I’ve always said that the most common storytelling structure applies to effective stories precisely because it applies to the steps and missteps that people tend to make in solving big problems in real life. Last time we talked about one way in which the true story of Selma fits this structure, but had to be fudged a little to fit in a bigger way. This time let’s look at another place where the movie and the real story match the structure closely, but Ava DuVernay (and/or credited screenwriter Paul Webb, but let’s assume it’s DuVernay) chooses to undercut it.
Usually, the hero begins with a false philosophy, then, about three-quarters of the way into the story, after a spiritual crisis, the hero adopts a corrected philosophy going into the final quarter, which will finally allow them to succeed.
Does that happen in this true story? On first glance yes, very much so. King begins the story with a philosophy that he should use illegal non-violent resistance to trigger on-camera violence by the Selma police, and thus move President Johnson to action. And at the ¾ point, King is leading the movement across the bridge only to be confronted by the police waiting for them, and lots of TV cameras. But then the police step aside, possibly to let them pass and possibly to set up an ambush. King stops anyway, takes a knee, prays, and decides to turn the whole march around and go home. Instead, King pursues the right to march in court, wins, and then Johnson agrees to support the support voting rights after all before the new march can happen.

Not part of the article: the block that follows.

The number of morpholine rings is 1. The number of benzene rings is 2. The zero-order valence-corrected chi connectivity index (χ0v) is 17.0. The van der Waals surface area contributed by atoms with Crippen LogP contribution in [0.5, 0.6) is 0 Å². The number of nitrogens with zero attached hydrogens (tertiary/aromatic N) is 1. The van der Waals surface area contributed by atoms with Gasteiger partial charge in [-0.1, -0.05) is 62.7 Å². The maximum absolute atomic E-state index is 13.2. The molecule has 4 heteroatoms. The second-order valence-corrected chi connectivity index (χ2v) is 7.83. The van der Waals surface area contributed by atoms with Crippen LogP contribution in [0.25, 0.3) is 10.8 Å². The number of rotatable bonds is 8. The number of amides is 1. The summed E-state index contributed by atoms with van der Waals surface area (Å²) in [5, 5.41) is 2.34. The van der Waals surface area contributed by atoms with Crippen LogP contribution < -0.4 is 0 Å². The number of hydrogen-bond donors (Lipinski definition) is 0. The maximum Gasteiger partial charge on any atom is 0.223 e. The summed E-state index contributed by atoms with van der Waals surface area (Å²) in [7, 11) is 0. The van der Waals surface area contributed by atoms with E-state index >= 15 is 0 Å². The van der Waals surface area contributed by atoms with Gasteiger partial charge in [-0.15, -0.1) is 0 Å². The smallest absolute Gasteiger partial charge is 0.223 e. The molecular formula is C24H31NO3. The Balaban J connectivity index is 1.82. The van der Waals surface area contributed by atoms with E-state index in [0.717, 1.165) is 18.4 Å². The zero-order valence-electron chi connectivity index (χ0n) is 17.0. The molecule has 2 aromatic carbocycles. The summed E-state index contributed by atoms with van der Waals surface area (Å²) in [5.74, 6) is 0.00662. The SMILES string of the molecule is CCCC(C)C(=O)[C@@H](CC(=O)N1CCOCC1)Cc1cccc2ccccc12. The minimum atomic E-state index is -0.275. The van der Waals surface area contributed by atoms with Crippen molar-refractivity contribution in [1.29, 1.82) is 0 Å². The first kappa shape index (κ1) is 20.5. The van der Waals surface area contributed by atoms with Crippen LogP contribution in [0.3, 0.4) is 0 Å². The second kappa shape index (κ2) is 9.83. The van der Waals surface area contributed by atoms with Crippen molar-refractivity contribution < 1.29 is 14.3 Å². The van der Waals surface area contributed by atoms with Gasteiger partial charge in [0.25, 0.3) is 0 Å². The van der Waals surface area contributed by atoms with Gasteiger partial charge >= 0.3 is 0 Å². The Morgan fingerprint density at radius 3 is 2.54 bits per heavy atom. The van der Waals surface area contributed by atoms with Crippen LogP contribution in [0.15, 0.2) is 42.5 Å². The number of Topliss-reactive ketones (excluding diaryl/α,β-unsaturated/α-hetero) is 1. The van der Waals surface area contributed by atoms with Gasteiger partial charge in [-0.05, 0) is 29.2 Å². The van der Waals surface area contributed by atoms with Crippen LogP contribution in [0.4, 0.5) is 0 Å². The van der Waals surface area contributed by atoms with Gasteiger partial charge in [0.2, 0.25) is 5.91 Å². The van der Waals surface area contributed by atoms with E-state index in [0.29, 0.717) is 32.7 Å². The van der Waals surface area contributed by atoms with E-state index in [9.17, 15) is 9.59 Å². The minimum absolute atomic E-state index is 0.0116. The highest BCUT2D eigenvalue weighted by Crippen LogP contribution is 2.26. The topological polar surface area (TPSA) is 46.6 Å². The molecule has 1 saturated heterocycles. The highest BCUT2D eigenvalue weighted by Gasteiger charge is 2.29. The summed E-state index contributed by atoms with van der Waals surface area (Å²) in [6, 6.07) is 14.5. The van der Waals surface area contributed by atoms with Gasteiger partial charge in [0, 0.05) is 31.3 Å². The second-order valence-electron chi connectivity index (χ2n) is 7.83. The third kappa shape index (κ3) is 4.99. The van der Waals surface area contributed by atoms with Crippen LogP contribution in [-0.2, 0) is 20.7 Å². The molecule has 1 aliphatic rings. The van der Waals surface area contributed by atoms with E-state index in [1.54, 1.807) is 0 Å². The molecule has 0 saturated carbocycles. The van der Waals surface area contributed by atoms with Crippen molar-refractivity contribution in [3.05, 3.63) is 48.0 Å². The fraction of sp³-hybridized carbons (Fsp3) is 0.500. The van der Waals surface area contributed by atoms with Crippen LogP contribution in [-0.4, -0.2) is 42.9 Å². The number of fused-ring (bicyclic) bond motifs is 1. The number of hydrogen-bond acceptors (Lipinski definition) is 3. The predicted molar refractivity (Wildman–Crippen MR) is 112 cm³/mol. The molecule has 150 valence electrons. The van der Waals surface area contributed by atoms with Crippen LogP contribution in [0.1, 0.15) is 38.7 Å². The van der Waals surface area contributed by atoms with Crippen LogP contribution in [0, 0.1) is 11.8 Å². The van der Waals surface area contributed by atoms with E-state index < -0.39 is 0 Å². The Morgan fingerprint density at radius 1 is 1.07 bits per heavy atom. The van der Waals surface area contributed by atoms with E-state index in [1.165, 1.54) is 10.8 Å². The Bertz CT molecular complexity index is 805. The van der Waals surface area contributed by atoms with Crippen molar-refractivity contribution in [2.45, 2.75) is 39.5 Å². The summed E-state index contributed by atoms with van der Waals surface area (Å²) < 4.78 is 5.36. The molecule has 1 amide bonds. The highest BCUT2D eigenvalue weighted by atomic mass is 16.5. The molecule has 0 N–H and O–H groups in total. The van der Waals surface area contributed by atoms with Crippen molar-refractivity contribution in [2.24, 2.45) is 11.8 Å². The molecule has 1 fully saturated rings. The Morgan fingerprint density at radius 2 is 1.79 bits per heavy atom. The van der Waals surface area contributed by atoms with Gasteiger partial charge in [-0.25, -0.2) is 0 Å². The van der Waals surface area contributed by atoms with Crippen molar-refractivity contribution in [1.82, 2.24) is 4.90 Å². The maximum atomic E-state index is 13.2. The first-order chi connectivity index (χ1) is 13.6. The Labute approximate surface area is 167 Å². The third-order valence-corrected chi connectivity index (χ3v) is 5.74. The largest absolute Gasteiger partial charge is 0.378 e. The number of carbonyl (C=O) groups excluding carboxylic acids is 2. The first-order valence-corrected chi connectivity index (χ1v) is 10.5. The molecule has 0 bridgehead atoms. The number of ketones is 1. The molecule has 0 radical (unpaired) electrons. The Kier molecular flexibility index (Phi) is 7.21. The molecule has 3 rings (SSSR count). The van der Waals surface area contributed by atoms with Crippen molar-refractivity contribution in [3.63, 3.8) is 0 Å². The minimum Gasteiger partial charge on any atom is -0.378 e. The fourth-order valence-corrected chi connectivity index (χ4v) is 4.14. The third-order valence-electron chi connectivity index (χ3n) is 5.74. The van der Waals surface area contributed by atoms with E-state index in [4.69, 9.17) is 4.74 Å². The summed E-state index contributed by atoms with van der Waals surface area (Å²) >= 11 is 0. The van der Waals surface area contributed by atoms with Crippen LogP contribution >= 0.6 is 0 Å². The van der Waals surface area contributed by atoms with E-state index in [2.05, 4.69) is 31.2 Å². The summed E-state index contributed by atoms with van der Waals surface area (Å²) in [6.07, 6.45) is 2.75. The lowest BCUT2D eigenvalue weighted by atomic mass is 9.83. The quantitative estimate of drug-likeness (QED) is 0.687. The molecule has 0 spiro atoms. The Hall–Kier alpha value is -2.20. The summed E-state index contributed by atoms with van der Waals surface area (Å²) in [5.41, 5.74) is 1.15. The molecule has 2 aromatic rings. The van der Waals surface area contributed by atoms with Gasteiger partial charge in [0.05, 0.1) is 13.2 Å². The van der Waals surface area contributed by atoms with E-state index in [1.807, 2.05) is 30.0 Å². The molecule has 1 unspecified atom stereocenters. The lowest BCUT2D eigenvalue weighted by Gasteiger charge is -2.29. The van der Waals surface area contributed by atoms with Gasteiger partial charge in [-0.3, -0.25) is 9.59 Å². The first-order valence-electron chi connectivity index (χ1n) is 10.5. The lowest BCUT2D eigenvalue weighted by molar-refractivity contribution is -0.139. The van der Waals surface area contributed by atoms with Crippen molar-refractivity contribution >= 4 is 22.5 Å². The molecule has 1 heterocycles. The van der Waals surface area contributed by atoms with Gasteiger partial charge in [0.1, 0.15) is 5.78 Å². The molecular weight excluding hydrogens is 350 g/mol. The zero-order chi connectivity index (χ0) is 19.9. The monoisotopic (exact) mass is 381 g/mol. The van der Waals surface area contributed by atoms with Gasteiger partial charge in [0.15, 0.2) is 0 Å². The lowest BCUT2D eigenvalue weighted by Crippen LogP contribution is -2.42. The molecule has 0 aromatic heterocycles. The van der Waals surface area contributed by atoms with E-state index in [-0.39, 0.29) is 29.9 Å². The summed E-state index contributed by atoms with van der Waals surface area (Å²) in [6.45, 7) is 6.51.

She shoots the reversal as a questionable choice at the time. The audience is just as shocked and disappointed as his (literal) followers. Even after they win in the courts and complete the march triumphantly, DuVernay never really signals to us that this was the right choice. We’re never sure that King couldn’t have and shouldn’t have won by continuing that second march.
On a larger level, King’s critics within the movement are given strong voices in the movie. He comes to an understanding with one (John Lewis), but not with two others (Malcolm X and James Forman). The reversal seems to back up what they were saying, and their criticisms linger even after the victory.
Is King’s tendency to miss out on the all the violence in the campaign a personal flaw, or a coincidence? As I said last time, DuVernay invites us to ask this question, and doesn’t give us an answer.
This is also where the final song comes in, where Common raps about these events as well as more recent events in Ferguson. This song seems to implicitly ask, “Could King have accomplished more?” Do we still have such horrible problems today because King didn’t push hard enough? Because he didn’t leave behind a strong enough movement when he finally gave his life?
It took forever for a theatrically-released movie about King to be made, and it wound up arriving in an era where protests were turning more radical, inviting DuVernay to be more critical of King’s approach. King’s “corrected philosophy” and subsequent victory fit very neatly into my structure, but viewers don’t leave the theater sure it was correct, and that’s a strength of this morally complex film